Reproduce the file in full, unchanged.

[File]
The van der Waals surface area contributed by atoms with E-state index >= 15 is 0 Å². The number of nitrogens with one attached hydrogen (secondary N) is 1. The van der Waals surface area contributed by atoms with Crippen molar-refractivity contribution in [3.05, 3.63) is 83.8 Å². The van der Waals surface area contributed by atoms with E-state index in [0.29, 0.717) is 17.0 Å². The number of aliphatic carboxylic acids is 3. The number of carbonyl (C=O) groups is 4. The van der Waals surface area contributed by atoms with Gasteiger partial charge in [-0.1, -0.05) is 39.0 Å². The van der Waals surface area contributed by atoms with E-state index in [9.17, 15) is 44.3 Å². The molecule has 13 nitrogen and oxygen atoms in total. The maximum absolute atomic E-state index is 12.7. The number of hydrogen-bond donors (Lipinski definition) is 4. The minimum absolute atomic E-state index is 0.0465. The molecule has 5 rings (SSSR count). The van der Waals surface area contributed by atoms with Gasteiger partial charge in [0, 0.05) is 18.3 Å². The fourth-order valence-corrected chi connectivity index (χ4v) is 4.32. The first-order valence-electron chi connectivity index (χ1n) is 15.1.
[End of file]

The van der Waals surface area contributed by atoms with E-state index >= 15 is 0 Å². The number of nitrogens with one attached hydrogen (secondary N) is 1. The van der Waals surface area contributed by atoms with Crippen molar-refractivity contribution in [3.05, 3.63) is 83.8 Å². The van der Waals surface area contributed by atoms with E-state index in [0.29, 0.717) is 17.0 Å². The number of aliphatic carboxylic acids is 3. The number of carbonyl (C=O) groups is 4. The van der Waals surface area contributed by atoms with Gasteiger partial charge in [-0.1, -0.05) is 39.0 Å². The van der Waals surface area contributed by atoms with E-state index in [9.17, 15) is 44.3 Å². The molecule has 13 nitrogen and oxygen atoms in total. The maximum absolute atomic E-state index is 12.7. The number of hydrogen-bond donors (Lipinski definition) is 4. The minimum absolute atomic E-state index is 0.0465. The molecule has 5 rings (SSSR count). The van der Waals surface area contributed by atoms with Gasteiger partial charge in [0, 0.05) is 18.3 Å². The fourth-order valence-corrected chi connectivity index (χ4v) is 4.32. The first-order valence-electron chi connectivity index (χ1n) is 15.1.